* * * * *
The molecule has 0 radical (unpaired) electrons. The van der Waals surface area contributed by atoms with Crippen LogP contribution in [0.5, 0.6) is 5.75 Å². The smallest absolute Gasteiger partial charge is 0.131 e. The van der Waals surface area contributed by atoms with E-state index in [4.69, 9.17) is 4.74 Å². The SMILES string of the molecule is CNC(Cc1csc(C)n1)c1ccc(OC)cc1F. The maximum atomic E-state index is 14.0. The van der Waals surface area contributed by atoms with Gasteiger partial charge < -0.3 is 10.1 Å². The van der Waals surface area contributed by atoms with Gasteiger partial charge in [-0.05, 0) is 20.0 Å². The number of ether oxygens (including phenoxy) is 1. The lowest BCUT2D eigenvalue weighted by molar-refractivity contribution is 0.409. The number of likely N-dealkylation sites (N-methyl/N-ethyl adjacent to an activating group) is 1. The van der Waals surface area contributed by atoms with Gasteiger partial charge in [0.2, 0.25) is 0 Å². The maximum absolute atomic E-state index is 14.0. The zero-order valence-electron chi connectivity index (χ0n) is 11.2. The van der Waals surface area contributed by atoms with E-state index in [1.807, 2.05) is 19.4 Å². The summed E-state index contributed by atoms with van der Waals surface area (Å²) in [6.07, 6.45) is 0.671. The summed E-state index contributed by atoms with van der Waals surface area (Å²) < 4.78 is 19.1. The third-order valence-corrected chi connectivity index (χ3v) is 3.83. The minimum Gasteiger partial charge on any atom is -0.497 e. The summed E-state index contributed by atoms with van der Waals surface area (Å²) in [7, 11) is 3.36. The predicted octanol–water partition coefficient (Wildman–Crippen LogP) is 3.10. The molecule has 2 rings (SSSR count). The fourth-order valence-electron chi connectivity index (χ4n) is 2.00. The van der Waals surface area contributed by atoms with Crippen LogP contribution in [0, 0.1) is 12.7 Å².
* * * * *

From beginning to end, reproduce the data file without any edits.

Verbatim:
The molecule has 0 radical (unpaired) electrons. The van der Waals surface area contributed by atoms with Crippen LogP contribution in [0.5, 0.6) is 5.75 Å². The smallest absolute Gasteiger partial charge is 0.131 e. The van der Waals surface area contributed by atoms with E-state index in [4.69, 9.17) is 4.74 Å². The SMILES string of the molecule is CNC(Cc1csc(C)n1)c1ccc(OC)cc1F. The maximum atomic E-state index is 14.0. The van der Waals surface area contributed by atoms with Gasteiger partial charge < -0.3 is 10.1 Å². The van der Waals surface area contributed by atoms with Gasteiger partial charge in [-0.05, 0) is 20.0 Å². The number of ether oxygens (including phenoxy) is 1. The lowest BCUT2D eigenvalue weighted by molar-refractivity contribution is 0.409. The number of likely N-dealkylation sites (N-methyl/N-ethyl adjacent to an activating group) is 1. The van der Waals surface area contributed by atoms with Gasteiger partial charge in [0.2, 0.25) is 0 Å². The maximum absolute atomic E-state index is 14.0. The zero-order valence-electron chi connectivity index (χ0n) is 11.2. The van der Waals surface area contributed by atoms with E-state index in [1.807, 2.05) is 19.4 Å². The summed E-state index contributed by atoms with van der Waals surface area (Å²) in [6.07, 6.45) is 0.671. The summed E-state index contributed by atoms with van der Waals surface area (Å²) < 4.78 is 19.1. The third-order valence-corrected chi connectivity index (χ3v) is 3.83. The minimum Gasteiger partial charge on any atom is -0.497 e. The summed E-state index contributed by atoms with van der Waals surface area (Å²) in [7, 11) is 3.36. The predicted octanol–water partition coefficient (Wildman–Crippen LogP) is 3.10. The molecule has 2 rings (SSSR count). The fourth-order valence-electron chi connectivity index (χ4n) is 2.00. The van der Waals surface area contributed by atoms with Crippen LogP contribution in [0, 0.1) is 12.7 Å².